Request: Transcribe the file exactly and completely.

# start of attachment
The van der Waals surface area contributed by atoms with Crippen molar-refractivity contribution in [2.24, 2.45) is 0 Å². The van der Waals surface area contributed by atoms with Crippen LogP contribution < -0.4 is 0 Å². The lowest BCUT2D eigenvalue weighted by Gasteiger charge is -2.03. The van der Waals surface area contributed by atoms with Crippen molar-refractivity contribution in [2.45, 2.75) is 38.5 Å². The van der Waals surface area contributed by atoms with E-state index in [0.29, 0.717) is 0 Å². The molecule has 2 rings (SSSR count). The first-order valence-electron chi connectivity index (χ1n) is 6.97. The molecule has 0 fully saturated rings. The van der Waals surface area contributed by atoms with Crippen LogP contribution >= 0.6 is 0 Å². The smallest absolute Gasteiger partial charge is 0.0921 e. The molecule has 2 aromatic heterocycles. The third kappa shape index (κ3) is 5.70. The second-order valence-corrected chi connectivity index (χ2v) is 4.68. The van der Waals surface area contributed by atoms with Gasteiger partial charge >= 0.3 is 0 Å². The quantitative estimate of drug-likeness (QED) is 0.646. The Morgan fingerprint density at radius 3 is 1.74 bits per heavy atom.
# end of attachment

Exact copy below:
The van der Waals surface area contributed by atoms with Crippen molar-refractivity contribution in [2.24, 2.45) is 0 Å². The van der Waals surface area contributed by atoms with Crippen LogP contribution < -0.4 is 0 Å². The lowest BCUT2D eigenvalue weighted by Gasteiger charge is -2.03. The van der Waals surface area contributed by atoms with Crippen molar-refractivity contribution in [2.45, 2.75) is 38.5 Å². The van der Waals surface area contributed by atoms with E-state index in [0.29, 0.717) is 0 Å². The molecule has 2 rings (SSSR count). The first-order valence-electron chi connectivity index (χ1n) is 6.97. The molecule has 0 fully saturated rings. The van der Waals surface area contributed by atoms with Crippen LogP contribution >= 0.6 is 0 Å². The smallest absolute Gasteiger partial charge is 0.0921 e. The molecule has 2 aromatic heterocycles. The third kappa shape index (κ3) is 5.70. The second-order valence-corrected chi connectivity index (χ2v) is 4.68. The van der Waals surface area contributed by atoms with Gasteiger partial charge >= 0.3 is 0 Å². The quantitative estimate of drug-likeness (QED) is 0.646. The Morgan fingerprint density at radius 3 is 1.74 bits per heavy atom.